One of the things about Modern Orthodoxy that often gets overlooked is the meaning of the word "modern".
It seems to usually mean that MO's dress in modern clothes, have modern interests, appreciate modern secular knowledge, and so on. Unfortunately it also gets implied that the "modern" doesn't so much influence the "orthodox" as the other way around.
But the problem with the word "modern" is the same problem with the word "now". Neither really indicates much. If "now" is this instant in time, well by the time I've finished typing that the "now" that was is in my past, much further back by the time you read this.
It's the same with "modern". Folks back in First and Second Temple times didn't call themselves "ancient". That term was reserved for the original Egyptians and Hittites, possibly also our ancestors who came out of Egypt. And as much as we like to call ourselves a modern society nowadays, folks in the 23rd century will be talkin about us as living on "old Earth". Watch Star Trek if you don't believe me.
If this is the case, then the "modern" in "Modern Orthodox" cannot refer to simply being trendy with whatever is hip in secular society while maintaining an Orthodox approach to life. Rather, it should refer to the way Judaism interacts with the surrounding culture and how it takes from it elements of use to one's practice.
It seems that there's an intrinsic tension in the word "modern" since what it defines is always changing but in another respect it's always the same since it's the latest and greatest. How does one bring that concept into our practice of Judaism?
Years ago a Conservative rabbi (I think it might have been Elliot Dorf but don't quote me) compared the halachic decision making process to a game of chess. After the Torah was given and the Oral law develop the pieces moved into different positions as new situations came up. The Orthodox approach nowadays, he contended, was to place a glass dome over the board so the pieces could no longer move. The Conservatives, on the other hand, were still moving the pieces and allowing halacha to evolve.
He never mentioned the Reform but I could suggest that their approach was to clean all the pieces off and use the board as a coaster for their drinks.
I don't think this analogy is very accurate, though. For one thing, there is clearly continued motion of the pieces on the Orthodox chessboard. It's just that the Chareidi approach to moving the pieces is to create new rules that limit options, like allowing the queen to either go straight or diagonal but not both, or restricting the rooks to a maximum move of 4 spaces at a time. For them, the mesorah is defined as unchanging but this is clearly not correct if one looks at how normative Orthodox practice has evolved over the centuries.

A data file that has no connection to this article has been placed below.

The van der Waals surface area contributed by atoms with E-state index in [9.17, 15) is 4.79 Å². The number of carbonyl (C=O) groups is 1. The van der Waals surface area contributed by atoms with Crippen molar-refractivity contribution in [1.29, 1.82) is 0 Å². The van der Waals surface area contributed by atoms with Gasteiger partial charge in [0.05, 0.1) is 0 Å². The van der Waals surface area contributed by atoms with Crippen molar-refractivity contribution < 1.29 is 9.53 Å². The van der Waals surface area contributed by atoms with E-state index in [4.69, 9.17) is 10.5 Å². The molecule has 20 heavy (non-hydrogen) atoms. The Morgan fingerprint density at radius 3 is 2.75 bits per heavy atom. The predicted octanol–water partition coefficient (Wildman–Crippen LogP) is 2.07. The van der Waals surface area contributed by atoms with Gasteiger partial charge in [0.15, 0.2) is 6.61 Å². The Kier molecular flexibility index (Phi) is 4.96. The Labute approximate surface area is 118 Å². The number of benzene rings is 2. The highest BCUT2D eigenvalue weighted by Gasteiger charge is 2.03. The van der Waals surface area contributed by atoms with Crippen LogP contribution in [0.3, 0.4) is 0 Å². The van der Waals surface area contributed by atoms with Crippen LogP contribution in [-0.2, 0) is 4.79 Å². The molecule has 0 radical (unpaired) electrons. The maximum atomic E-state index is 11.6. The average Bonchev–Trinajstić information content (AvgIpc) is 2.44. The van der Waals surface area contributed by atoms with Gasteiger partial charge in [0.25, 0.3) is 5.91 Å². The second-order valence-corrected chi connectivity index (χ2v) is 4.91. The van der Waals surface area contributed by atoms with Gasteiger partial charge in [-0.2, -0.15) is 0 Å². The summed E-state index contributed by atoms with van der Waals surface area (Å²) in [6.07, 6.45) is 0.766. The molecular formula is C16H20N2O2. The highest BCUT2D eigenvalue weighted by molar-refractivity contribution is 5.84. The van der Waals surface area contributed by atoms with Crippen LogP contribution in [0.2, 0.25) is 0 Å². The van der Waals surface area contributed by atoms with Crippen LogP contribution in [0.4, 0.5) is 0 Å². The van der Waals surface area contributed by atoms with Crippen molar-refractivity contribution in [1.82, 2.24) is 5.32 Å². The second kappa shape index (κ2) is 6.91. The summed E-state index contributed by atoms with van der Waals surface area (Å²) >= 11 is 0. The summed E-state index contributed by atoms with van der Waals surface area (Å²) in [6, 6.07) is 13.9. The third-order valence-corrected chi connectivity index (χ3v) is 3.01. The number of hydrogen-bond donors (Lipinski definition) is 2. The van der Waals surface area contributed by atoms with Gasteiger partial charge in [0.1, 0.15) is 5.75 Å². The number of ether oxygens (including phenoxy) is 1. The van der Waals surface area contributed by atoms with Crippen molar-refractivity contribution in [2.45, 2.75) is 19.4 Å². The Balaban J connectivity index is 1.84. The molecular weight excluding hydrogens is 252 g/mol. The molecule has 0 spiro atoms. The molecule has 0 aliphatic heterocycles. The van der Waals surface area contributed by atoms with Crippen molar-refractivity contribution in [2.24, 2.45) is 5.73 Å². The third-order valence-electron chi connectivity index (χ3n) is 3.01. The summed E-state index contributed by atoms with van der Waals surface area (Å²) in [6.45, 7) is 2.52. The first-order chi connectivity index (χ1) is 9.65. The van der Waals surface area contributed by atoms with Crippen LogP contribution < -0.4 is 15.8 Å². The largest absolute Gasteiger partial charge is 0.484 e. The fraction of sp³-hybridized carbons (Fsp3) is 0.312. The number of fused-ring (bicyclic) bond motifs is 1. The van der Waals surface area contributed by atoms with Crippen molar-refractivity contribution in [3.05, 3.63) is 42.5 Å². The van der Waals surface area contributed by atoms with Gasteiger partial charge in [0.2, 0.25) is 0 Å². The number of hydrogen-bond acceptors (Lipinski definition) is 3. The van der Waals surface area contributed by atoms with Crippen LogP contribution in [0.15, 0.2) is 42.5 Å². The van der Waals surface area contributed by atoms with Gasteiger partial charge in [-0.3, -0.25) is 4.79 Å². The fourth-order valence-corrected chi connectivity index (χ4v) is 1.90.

For another, it could quite easily be proven that while the Conservatives are still moving the pieces but that they've tossed the rule book into the garbage. For them, queens (and this is not a backhanded reference to their recent legitimization of homosexual marriage) can move in any direction and jump like horses while pawns can move backwards and rooks can jump over bishops. The pieces and board are the same but the game being played is unrecognizable to someone familiar with the rules. For them, change is the whole point and the guiding light is secular society.
Where does that leave Modern Orthodoxy? Well, to persist with the chess analogy, both the Chareidi and the non-Orthodox approach leave an excellent option to be used: playing with the actual rules. The rules of chess which guide the motion of the pieces are unchanging. They are the "Modern" in Modern Orthodoxy.
What this means is developing a model of Orthodoxy based both on traditional halachic principles and academic scholarship to obtain a deeper and more accurate understanding of the mesorah. It means saying to the non-Orthodox that what they are playing is not chess, no matter how much they want to think it is and that they therefore cannot legitimately claim to be halachic and taken seriously. And it means saying to the Chareidim that their limitations on the rules, their adjusting of how the halacha is developed is also in violation of the rules.
Full halachic practice requires knowledge and confidence. It requires knowledge is that a person needs to know the sources he is dealing with, from the Torah through the Talmud down past all the Poskim. It requires confidence in that difficult situations or a lack of ready facts cause people to say "assur " just to be careful. This is not halachic practice. It is a cop-out.
Therefore it must be proposed that Modern Orthodoxy develop this model: a traditional model of halacha including the traditional rules for adjusting it to changing circumstances while maintaining absolute fealty to the mesorah.